Off the Kuff Rotating Header Image

The approval and the mandates

As I’m sure you’ve heard by now, the FDA has given its final approval to the Pfizer vaccine for COVID-19. That should mean a lot of good things, but among them it should mean broader vaccine mandates are now in play.

The U.S. Food and Drug Administration’s full approval of the Pfizer vaccine Monday is cracking open the door for Texas cities, counties and school districts to compel their employees to get vaccinated against COVID-19 — moves previously blocked by Gov. Greg Abbott.

Abbott had banned public schools and local governments from enacting their own vaccine mandates. But the governor’s executive order specifies that the ban on mandates applies to COVID-19 vaccines that are under emergency authorization — a designation that no longer applies to the Pfizer two-dose vaccination.

Already, one major school district is pressing forward with its plan to require vaccinations for teachers and staff.

Pedro Martinez, superintendent for San Antonio Independent School District, called for mandatory employee vaccinations last week — drawing a lawsuit from Attorney General Ken Paxton, who accused the district and Martinez of breaching Abbott’s ban on vaccine mandates.

But with the FDA’s approval, San Antonio school officials are moving forward with their vaccine requirement for district employees.

In a statement, Martinez called the FDA approval “a positive step forward in the fight against COVID-19 nationwide and a step forward in helping keep schools safe for learning here at home.”

Here’s Superintendent Martinez on CNN discussing his fight against Greg Abbott over this. Most of the fights so far have been about mask mandates, but as we noted recently, San Antonio ISD has notified its employees that they must get vaccinated, which has drawn a lawsuit from Ken Paxton. Which, apparently, has been withdrawn now, as the executive order against vaccine mandates only covered “vaccines administered under an emergency use authorization”.

Here’s more from the Chron.

The Pfizer vaccine’s change in status appears to give cities, school districts and universities a way around the governor’s ban.

“Receiving a COVID-19 vaccine under an emergency use authorization is always voluntary in Texas and will never be mandated by the government, but it is strongly encouraged for those eligible to receive one,” Abbott’s most recent executive order reads.

A spokeswoman for Abbott did not immediately respond to a request for comment on Monday.

The update means San Antonio Independent School District, which was sued by the state after requiring its employees to get the shots by Oct. 15, is still moving forward with its mandate. The district had clarified late last week that it would not compel workers to get a vaccine that wasn’t fully approved by the FDA.

Attorney General Ken Paxton touted that as a win in a news release Monday, distributed less than an hour after the FDA granted full approval.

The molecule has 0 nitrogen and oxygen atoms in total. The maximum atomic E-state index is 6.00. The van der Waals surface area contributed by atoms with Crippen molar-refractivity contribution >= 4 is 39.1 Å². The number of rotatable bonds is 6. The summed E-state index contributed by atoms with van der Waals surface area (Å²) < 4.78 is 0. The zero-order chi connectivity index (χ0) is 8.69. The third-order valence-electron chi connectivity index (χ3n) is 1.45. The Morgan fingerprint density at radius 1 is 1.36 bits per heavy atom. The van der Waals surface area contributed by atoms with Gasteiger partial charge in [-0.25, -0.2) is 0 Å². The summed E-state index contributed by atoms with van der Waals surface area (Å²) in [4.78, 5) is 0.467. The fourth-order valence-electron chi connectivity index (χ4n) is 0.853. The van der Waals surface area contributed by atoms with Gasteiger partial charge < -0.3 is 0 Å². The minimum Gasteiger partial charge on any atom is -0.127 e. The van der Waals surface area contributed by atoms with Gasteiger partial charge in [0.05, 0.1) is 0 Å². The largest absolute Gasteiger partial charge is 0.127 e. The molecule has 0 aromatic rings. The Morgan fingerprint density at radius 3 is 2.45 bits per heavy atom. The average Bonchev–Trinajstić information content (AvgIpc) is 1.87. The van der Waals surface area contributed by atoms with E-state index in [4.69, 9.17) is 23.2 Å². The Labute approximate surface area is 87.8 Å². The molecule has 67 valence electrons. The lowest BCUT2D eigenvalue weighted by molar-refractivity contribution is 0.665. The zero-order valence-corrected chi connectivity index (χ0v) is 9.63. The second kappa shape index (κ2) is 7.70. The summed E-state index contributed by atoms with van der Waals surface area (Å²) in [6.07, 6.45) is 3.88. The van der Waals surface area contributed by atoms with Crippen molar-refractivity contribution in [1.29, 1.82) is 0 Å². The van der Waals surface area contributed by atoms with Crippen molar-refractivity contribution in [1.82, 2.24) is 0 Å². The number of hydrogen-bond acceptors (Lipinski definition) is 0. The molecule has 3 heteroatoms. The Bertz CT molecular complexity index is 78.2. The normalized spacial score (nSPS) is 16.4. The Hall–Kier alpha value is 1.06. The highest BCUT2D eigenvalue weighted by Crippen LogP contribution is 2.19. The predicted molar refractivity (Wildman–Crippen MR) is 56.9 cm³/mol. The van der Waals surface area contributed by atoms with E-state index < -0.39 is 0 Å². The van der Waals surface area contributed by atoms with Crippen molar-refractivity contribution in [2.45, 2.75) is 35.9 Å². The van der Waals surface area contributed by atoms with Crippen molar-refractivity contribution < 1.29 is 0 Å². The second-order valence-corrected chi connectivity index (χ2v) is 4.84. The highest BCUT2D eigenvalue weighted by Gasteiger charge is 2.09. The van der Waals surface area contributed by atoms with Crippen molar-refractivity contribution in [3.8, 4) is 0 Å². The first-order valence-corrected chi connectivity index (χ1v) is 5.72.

“State law could not be clearer: ‘No governmental entity can compel any individual to receive a COVID-19 vaccine administered under an emergency use authorization,’” Paxton said in the release. “But San Antonio ISD tried to play by its own set of rules. Thankfully, we stopped them.”

San Antonio school officials say the full authorization now allows the district to go ahead with its requirement that all employees get the shots by mid-October, they say. In his clarification statement last week, Superintendent Pedro Martinez had stipulated that the timeline would only change if the FDA hadn’t fully authorized the vaccine by Sept. 10.

Hey, if you want to declare victory while you’re surrendering and retreating, it’s fine by me. Just keep on surrendering and retreating, that’s all I ask.

The remaining questions are 1) What about Moderna and J&J; 2) What will other government entities do about this new ability; and 3) What about the mask mandates? In short,

1) “In May, Pfizer and BioNTech submitted their license application. Moderna began its application in June, and Johnson & Johnson said it will begin the process later this year.” As such, I’d assume the Moderna approval will come sometime in September or October, and J&J will be later than that. But most people have Pfizer or Moderna shots, so that’s the main thing.

2) My guess is they will move more slowly, but once the first domino falls I’d expect others to follow quickly. Note that this will be about mandates for local government employees, not residents. It’ll help, but it won’t apply to everyone.

3) Not the same thing, so we’re still waiting for the lawsuits to play out.

In the meantime, go tell all your vax-hesitant family, friends, neighbors, co-workers, acquaintances, and whoever else that now is the time for them to get their shots. It’s all officially approved, there’s no need to wait any longer.

Related Posts:

2 Comments

  1. Jason Hochman says:

    Let me just take my Vioxx and then I will get my vaccine.

  2. […] vaccination sites are being opened to accommodate what I hope will be a sharp uptick in demand. The FDA approval of the Pfizer shot, and more companies telling their employees to get vaxxed may help push the numbers up as well. I […]